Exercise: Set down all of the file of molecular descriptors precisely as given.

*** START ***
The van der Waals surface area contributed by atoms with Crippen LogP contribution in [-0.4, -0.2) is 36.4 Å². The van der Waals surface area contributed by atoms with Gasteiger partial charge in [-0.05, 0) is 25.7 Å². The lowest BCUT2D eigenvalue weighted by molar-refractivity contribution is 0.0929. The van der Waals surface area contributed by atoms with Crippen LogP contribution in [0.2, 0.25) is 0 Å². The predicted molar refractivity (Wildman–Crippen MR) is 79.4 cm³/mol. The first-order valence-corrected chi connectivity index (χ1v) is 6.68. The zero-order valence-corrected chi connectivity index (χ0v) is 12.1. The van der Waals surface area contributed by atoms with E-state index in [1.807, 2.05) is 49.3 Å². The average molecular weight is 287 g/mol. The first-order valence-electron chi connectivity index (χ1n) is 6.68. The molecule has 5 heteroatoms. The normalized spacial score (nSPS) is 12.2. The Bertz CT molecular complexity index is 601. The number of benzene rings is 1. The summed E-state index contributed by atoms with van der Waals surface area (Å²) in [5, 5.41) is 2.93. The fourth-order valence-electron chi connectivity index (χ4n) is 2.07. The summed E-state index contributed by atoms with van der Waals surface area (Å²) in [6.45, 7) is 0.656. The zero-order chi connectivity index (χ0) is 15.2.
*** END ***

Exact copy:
The van der Waals surface area contributed by atoms with Crippen LogP contribution in [-0.4, -0.2) is 36.4 Å². The van der Waals surface area contributed by atoms with Gasteiger partial charge in [-0.05, 0) is 25.7 Å². The lowest BCUT2D eigenvalue weighted by molar-refractivity contribution is 0.0929. The van der Waals surface area contributed by atoms with Crippen LogP contribution in [0.2, 0.25) is 0 Å². The predicted molar refractivity (Wildman–Crippen MR) is 79.4 cm³/mol. The first-order valence-corrected chi connectivity index (χ1v) is 6.68. The zero-order valence-corrected chi connectivity index (χ0v) is 12.1. The van der Waals surface area contributed by atoms with E-state index in [1.807, 2.05) is 49.3 Å². The average molecular weight is 287 g/mol. The first-order valence-electron chi connectivity index (χ1n) is 6.68. The molecule has 5 heteroatoms. The normalized spacial score (nSPS) is 12.2. The Bertz CT molecular complexity index is 601. The number of benzene rings is 1. The summed E-state index contributed by atoms with van der Waals surface area (Å²) in [5, 5.41) is 2.93. The fourth-order valence-electron chi connectivity index (χ4n) is 2.07. The summed E-state index contributed by atoms with van der Waals surface area (Å²) in [6.45, 7) is 0.656. The zero-order chi connectivity index (χ0) is 15.2.